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The three central characters are Gabin’s working class Maréchal, Pierre Fresnay’s blue blooded Capt. de Boeldieu and Marcel Dalio’s Lt. Rosenthal. When Maréchal is captured he’s put in a cell with de Boeldieu and Rosenthal, who shares the delicacies his family send him from France with all his comrades. Maréchal soon learns that the men have been digging a tunnel to get out. While other escapees get caught and shot, these men’s plan is thwarted as they are all moved to another prison camp just before they plan to use the tunnel.

de Boeldieu et von Rauffenstein

de Boeldieu et von Rauffenstein

The three are transferred and try to escape repeatedly till they’re sent to Capt. von Rauffenstein’s camp. Played by Eric von Stroheim, von Rauffenstein is a compelling character. Throughout the film, von Rauffenstein wears a full body cast and wears white gloves to hide his burned hands. He lives in a gothic chapel that he’s oddly decorated and made into an apartment. He prides himself on running a civilized prisoner of war camp for officers, whom he treats almost like guests.

Von Rauffenstein most connects with de Boeldieu as their family trees are most on par. While de Boedleu has come to see that the old social order is dying, von Rauffenstein’s blind to that. He also can’t fathom how de Boedieu can seen any value in the working class or nouveau riche, that’s his downfall.

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From critic Peter Cowie’s essay on the Criterion Collection website:

Made just three years before World War II, it gazes back to a different era, and to a war, in the words of the director, “based on fair play, a war without atom bombs or torture.” Hitler had not appeared. “Nor,” says Renoir, “had the Nazis, who almost succeeded in making people forget that the Germans are also human beings.”

The film is simple, but compelling with fascinating characters I won’t soon forget. It unfolds effortlessly and haunts me days after I’ve seen it. I can’t wait to watch it again, next time with the commentary.

20
Mar
15

Chronicle of a Summer

chronicle-of-a-summer

chronicle-of-a-summer

I’d heard the term “cinema verite” and like many wrongly thought that referred to a film that’s extremely realistic. It turns out that’s not exactly right. For my classic movie resolution, I watched Chronicle of a Summer by the inventors of cinema verite, two French sociologists. Cinema verite is a sociological film that forces people to come to the truth. Released in 1961, captured on black and white film, which adds a filter of reality that color couldn’t strangely enough, Chronicle of a Summer sets out to prompt real people to come in contact with truth through interviews and discussions that begin with the simple question: Are you happy? The directors behind the film are Jean Rouch, an engineer turned ethnological filmmaker who mainly worked in Africa and Edgar Morin, a sociologist based in Paris.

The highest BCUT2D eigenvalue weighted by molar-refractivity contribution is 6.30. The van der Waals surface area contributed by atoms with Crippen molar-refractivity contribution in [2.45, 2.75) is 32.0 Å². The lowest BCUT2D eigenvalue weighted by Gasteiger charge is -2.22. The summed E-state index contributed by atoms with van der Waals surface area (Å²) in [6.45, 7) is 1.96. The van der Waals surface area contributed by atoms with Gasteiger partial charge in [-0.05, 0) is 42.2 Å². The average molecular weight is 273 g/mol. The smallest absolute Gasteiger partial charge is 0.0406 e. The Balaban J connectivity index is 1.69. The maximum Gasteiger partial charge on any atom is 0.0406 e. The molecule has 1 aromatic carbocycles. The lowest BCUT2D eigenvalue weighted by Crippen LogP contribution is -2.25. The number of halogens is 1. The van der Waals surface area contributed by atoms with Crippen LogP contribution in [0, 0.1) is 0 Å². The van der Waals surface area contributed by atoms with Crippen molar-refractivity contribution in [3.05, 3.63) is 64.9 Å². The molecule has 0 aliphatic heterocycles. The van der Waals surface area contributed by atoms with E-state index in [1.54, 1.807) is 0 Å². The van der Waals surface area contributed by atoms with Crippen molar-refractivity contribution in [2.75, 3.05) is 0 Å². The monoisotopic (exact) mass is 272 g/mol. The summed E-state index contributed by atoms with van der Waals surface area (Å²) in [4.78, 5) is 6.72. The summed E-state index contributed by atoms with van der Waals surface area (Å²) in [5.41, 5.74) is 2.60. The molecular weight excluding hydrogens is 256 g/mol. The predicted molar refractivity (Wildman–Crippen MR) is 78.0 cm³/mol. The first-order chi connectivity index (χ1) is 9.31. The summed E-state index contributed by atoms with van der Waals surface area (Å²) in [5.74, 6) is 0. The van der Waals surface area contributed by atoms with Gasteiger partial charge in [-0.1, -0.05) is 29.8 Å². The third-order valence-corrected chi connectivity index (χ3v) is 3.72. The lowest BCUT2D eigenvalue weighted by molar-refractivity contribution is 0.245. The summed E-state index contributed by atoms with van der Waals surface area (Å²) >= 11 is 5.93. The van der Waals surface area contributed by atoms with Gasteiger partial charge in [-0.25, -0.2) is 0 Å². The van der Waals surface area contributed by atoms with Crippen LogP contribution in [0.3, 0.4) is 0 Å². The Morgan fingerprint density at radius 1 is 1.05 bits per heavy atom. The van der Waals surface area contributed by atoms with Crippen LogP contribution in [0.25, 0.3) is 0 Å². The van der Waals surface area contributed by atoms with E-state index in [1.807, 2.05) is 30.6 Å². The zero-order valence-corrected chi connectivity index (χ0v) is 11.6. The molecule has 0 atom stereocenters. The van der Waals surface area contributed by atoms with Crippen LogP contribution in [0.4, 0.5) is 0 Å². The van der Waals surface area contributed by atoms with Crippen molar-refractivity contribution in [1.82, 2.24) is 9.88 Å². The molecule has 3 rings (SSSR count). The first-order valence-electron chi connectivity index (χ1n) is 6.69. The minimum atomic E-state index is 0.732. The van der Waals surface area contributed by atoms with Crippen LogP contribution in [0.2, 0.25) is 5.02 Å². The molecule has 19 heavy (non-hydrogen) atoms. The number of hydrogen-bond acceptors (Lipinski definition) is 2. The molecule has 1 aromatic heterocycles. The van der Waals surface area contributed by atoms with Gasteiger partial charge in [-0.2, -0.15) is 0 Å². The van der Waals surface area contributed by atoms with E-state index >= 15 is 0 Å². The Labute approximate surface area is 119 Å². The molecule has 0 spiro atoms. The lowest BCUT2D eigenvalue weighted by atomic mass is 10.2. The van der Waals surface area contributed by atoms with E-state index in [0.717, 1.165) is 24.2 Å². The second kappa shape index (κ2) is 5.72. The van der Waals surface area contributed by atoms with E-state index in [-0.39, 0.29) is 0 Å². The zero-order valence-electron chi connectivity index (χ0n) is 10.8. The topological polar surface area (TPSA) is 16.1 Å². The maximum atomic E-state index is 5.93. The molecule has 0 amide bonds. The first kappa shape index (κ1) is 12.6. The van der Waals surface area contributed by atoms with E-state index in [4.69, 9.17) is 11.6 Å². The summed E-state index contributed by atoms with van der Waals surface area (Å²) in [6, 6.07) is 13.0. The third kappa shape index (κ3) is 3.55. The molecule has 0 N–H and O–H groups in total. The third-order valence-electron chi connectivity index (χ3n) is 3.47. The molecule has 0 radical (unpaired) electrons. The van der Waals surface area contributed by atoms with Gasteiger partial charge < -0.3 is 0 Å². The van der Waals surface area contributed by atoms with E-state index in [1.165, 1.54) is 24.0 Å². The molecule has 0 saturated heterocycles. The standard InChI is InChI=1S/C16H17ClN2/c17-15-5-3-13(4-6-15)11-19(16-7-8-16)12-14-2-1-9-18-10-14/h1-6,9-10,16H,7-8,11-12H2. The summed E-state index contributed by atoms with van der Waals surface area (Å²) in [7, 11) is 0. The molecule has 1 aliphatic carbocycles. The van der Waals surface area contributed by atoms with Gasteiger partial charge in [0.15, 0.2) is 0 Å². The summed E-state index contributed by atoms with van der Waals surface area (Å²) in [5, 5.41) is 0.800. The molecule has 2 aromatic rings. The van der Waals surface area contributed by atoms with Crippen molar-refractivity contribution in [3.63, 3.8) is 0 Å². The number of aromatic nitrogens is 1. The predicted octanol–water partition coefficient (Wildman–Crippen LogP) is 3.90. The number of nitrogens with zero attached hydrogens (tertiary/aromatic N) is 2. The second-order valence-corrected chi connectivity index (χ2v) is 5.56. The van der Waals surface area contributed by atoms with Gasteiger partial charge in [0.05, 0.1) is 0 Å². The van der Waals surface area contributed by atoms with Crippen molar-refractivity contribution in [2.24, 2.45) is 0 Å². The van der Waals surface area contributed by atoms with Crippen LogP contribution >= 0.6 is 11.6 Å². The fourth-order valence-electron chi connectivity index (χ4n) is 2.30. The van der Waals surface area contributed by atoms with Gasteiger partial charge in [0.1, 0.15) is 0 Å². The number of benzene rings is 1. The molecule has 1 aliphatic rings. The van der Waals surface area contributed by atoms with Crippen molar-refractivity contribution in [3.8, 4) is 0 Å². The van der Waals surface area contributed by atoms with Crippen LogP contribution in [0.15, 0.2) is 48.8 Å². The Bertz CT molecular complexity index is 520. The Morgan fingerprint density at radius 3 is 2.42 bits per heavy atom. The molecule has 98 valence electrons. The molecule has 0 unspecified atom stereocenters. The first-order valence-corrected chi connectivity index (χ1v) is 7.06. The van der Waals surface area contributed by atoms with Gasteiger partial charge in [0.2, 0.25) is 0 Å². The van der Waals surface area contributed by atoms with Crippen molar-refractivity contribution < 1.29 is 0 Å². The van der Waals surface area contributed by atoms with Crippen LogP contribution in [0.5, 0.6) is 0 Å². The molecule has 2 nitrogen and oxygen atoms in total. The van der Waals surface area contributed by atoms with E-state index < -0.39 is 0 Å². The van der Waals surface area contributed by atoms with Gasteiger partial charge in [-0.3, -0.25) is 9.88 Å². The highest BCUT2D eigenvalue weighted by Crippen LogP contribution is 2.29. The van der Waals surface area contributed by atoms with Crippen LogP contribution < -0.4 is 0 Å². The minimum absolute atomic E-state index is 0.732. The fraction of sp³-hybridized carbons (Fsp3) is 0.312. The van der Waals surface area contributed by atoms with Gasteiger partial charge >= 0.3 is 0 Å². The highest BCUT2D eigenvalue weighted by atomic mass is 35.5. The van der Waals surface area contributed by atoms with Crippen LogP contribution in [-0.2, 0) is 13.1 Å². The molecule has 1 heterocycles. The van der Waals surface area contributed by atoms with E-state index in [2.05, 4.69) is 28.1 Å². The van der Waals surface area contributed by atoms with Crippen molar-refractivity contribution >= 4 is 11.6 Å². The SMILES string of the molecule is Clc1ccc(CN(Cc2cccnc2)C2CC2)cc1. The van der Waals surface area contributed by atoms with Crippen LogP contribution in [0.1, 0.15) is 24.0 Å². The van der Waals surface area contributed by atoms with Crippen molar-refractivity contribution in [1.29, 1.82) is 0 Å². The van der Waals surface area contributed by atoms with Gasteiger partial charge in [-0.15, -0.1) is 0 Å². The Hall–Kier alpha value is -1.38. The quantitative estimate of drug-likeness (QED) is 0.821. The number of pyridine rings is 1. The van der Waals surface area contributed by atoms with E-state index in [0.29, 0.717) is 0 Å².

With two directors, the film does have two distinct moods. Viewers can feel when the somber, analytical Morin is in charge or when the more playful Rouch has the reins. The film begins with a woman agreeing to interview people on the street asking subjects whether they’re happy. It turns out that in Paris in 1960 few were. Still the film gets under your skin. Though neither director has gone to film school, the creative shots grabbed me and did feel very real. At times the film just shows people, working in a factory, eating lunch, walking down a street. They’re shown in their individualism in a way that’s compelling and fresh. I liked some of the subjects more than others. For the most part, the subjects came off as sincere and they presented a snapshot of life in 1960. I found the ending simple and powerful. Rouch and Morin gather their subjects for a screening of the film followed by a discussion. We hear their reactions whether they thought some people were exhibitionists or authentic, whether the whole endeavor was true to life or indecent. People were honest and through this scene were elevated beyond just being “performers” or “subjects” to being co-creators. Chronicle of a Summer is a Criterion Collection film and as usual features some worthwhile bonuses. The best was an insightful interview with Faye Ginsberg, who worked with Jean Rouch after he made this film.